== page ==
A 50-year-old bachelor chooses to marry a widow with seven children. “It’s like I was bungee jumping,” says Gil Efrati. “And the Almighty himself was pushing me along.”
Elisheva Chai believed she’d always be a widow. “I never thought I’d reach this day of a second marriage.” In December 2009, terrorists murdered her first husband, Rabbi Meir Avshalom Chai, as he was driving to their home in Shavei Shomron, a religious Zionist settlement about 11 miles northwest of Nablus.
Elisheva, then 33, was left with seven children, aged two months to sixteen. The organization One Family immediately came to her aid. It rehabilitates the lives of terror victims. “They were my lifeline,” says Elisheva.
However shattered she felt, Elisheva had no choice but to move on. She learned to drive and bought a car. She was traveling the same roads where her husband was killed.
Two years after the tragedy, Elisheva, a teacher, was living jam-packed days. Still, she had trouble sleeping. She volunteered with Yashpe, a network of volunteer matchmakers for religious Zionist singles. “Though I wasn’t ready for a match for myself, I enjoyed helping the young folk.” She began surfing the web at night, looking for matches for others. “I slept better, too,” she adds.
In July 2012, she got a call from Avigayil, another volunteer at Yashpe, who was looking for a match for Gil, a truant officer who worked in Jerusalem. Avigayil specifically asked if Elisheva knew any widows. He would appreciate a ready-made family. Elisheva did not mention that she herself was a widow. “I wasn’t ready to start dating,” says Elisheva. “I wasn’t even ready to start looking.”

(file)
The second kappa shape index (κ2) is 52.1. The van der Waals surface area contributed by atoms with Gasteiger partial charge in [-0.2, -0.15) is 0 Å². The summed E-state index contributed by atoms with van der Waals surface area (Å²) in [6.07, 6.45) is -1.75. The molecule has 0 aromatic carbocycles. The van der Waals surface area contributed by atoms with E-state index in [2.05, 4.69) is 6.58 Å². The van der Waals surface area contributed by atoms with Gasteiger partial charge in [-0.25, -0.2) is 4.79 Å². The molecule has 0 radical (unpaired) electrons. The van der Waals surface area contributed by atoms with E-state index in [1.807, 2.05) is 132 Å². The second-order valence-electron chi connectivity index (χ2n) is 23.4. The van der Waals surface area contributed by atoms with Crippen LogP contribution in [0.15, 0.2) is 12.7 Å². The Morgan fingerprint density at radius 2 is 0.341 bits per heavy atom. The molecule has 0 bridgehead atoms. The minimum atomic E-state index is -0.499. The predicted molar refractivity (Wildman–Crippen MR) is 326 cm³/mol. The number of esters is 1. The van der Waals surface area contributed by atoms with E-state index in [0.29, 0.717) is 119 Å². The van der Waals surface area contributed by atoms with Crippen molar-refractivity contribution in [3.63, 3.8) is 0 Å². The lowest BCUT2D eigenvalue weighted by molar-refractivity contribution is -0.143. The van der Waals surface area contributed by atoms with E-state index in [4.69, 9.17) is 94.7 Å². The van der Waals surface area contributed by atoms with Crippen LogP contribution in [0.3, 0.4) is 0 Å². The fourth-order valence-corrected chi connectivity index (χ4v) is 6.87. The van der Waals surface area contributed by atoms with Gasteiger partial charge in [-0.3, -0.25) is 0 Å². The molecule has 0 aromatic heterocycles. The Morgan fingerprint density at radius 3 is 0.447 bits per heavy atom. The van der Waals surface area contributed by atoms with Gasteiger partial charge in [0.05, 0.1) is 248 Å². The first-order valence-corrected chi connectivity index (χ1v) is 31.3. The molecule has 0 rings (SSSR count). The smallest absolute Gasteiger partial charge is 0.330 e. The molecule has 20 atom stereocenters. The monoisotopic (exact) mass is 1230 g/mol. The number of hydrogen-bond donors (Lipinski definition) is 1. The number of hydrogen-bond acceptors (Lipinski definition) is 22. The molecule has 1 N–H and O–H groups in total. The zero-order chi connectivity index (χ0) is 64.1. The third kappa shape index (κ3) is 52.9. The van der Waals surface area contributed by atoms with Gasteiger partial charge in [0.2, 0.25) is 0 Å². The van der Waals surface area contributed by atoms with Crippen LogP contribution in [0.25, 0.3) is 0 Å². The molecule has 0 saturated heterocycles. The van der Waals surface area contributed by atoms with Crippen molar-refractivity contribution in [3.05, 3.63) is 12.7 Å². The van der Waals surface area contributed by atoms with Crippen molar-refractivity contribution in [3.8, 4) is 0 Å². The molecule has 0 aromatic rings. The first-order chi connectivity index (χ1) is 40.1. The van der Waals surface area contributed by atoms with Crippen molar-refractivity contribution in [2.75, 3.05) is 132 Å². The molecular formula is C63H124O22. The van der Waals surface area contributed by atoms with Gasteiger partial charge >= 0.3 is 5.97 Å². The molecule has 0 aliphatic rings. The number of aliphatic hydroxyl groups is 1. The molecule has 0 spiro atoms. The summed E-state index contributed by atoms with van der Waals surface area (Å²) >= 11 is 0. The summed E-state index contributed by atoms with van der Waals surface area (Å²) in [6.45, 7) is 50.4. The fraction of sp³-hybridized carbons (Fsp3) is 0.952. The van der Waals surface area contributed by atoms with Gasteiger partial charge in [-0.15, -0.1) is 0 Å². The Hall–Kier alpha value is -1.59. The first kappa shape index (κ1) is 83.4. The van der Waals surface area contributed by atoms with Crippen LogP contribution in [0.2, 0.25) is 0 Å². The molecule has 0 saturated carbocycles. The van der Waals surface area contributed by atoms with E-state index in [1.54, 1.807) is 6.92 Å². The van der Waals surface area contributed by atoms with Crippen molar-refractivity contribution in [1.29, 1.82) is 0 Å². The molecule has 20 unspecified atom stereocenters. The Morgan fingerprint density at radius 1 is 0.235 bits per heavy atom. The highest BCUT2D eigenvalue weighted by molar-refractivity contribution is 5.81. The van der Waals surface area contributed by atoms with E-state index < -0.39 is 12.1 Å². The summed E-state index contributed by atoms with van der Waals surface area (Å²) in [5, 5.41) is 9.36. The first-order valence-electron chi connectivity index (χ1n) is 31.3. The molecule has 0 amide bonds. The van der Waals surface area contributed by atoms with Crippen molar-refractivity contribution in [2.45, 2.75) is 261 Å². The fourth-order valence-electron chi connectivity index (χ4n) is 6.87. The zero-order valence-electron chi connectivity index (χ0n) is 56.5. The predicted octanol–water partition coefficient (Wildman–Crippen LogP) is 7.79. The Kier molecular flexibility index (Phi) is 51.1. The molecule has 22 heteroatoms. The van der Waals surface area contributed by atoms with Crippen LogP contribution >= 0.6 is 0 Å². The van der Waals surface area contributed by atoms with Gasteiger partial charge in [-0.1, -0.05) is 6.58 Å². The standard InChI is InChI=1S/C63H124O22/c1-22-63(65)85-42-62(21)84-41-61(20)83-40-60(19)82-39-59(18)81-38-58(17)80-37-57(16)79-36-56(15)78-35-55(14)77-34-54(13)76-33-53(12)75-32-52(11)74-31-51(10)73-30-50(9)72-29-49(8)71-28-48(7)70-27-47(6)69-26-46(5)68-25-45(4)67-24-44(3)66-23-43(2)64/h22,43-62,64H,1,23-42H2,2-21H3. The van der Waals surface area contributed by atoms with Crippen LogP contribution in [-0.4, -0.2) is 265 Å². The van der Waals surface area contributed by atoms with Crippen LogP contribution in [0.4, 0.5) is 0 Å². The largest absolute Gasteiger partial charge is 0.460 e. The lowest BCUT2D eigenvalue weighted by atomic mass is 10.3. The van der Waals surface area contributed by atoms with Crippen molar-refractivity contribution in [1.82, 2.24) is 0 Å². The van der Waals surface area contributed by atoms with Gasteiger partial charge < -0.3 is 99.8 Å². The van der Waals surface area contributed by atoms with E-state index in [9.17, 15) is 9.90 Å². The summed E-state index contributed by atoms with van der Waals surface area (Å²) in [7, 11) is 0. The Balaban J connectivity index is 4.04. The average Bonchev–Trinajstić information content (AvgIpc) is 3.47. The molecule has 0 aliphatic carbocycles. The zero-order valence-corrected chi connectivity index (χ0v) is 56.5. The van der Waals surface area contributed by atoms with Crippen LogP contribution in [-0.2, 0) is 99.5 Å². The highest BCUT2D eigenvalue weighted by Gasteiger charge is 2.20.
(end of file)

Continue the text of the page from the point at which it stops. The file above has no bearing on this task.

But her friend went to city hall, where Gil worked, to check him out. The friend told Elisheva that he had “possibilities.” Elisheva responded: “I’m not ready. Maybe after the holidays.”
Avigayil was persistent in her search for Gil, who had never married. The next time she called, Elisheva admitted that she was a widow. Avigayil wanted more details. Elisheva put her off, suggesting she ask a friend.
After the holidays, Elisheva went to Jerusalem''s Mount of Olives, where her husband was buried. “That’s where I made a pact with the Almighty – at the end of 24 hours, I would do what He says.”
When she got the call from Avigayil, it was a sign to Elisheva. “I am not one to interfere with the work of the Creator,” she says.
Gil was given a green light. He phoned Elisheva and started to visit. Though there are no coffee shops in the area of Shavei Shomron, the couple found some space and made the time to get to know each other. Within two months, they were committed.
“It was simply a miracle,” says Elisheva. It was not her first miracle. Twelve years before her husband was murdered, he was in a traffic accident and declared clinically dead. Yet he survived.
“My children know that their father will never be forgotten,” says Elisheva, “that he will always be a part of our lives.”
When Elisheva told her children about Gil, they were very supportive. “We have wonderful memories from the past and now look forward to making new memories,” she says.
Gil offers this advice: “Never say never. And be open to all possibilities.”
In December 2012, Rabbi Yona Metzger, the Ashkenazi chief rabbi of Israel, blessed Elisheva with these words: “May the Almighty give you strength and grant you simchas.” And it was so.
Elisheva and Gil were married on January 28, 2013. Mazal tov!